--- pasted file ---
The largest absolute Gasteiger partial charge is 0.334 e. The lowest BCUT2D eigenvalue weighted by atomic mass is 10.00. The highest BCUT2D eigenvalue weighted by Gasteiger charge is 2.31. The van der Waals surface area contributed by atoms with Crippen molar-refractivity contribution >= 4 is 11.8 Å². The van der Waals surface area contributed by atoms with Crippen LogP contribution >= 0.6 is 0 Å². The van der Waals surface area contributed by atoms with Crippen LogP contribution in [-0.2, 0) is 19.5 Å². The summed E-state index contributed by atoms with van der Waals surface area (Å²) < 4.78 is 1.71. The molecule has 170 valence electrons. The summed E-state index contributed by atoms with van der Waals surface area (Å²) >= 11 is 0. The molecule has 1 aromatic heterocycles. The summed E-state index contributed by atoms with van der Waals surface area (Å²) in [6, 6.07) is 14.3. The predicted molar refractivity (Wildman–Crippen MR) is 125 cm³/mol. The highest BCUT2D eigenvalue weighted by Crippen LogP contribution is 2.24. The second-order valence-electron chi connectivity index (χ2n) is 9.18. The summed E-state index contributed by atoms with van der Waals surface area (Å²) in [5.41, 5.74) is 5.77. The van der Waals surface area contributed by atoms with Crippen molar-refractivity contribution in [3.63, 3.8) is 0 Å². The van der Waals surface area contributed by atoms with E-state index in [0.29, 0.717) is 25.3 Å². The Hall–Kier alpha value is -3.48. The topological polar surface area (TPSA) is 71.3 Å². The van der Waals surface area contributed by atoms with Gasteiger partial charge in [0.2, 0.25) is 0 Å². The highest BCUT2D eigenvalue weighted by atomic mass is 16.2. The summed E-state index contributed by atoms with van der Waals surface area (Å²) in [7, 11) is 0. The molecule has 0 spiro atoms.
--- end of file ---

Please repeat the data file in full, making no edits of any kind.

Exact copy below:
The largest absolute Gasteiger partial charge is 0.334 e. The lowest BCUT2D eigenvalue weighted by atomic mass is 10.00. The highest BCUT2D eigenvalue weighted by Gasteiger charge is 2.31. The van der Waals surface area contributed by atoms with Crippen molar-refractivity contribution >= 4 is 11.8 Å². The van der Waals surface area contributed by atoms with Crippen LogP contribution >= 0.6 is 0 Å². The van der Waals surface area contributed by atoms with Crippen LogP contribution in [-0.2, 0) is 19.5 Å². The summed E-state index contributed by atoms with van der Waals surface area (Å²) < 4.78 is 1.71. The molecule has 170 valence electrons. The summed E-state index contributed by atoms with van der Waals surface area (Å²) >= 11 is 0. The molecule has 1 aromatic heterocycles. The summed E-state index contributed by atoms with van der Waals surface area (Å²) in [6, 6.07) is 14.3. The predicted molar refractivity (Wildman–Crippen MR) is 125 cm³/mol. The highest BCUT2D eigenvalue weighted by Crippen LogP contribution is 2.24. The second-order valence-electron chi connectivity index (χ2n) is 9.18. The summed E-state index contributed by atoms with van der Waals surface area (Å²) in [5.41, 5.74) is 5.77. The van der Waals surface area contributed by atoms with Crippen molar-refractivity contribution in [3.63, 3.8) is 0 Å². The van der Waals surface area contributed by atoms with E-state index in [0.29, 0.717) is 25.3 Å². The Hall–Kier alpha value is -3.48. The topological polar surface area (TPSA) is 71.3 Å². The van der Waals surface area contributed by atoms with Gasteiger partial charge in [0.2, 0.25) is 0 Å². The highest BCUT2D eigenvalue weighted by atomic mass is 16.2. The summed E-state index contributed by atoms with van der Waals surface area (Å²) in [7, 11) is 0. The molecule has 0 spiro atoms.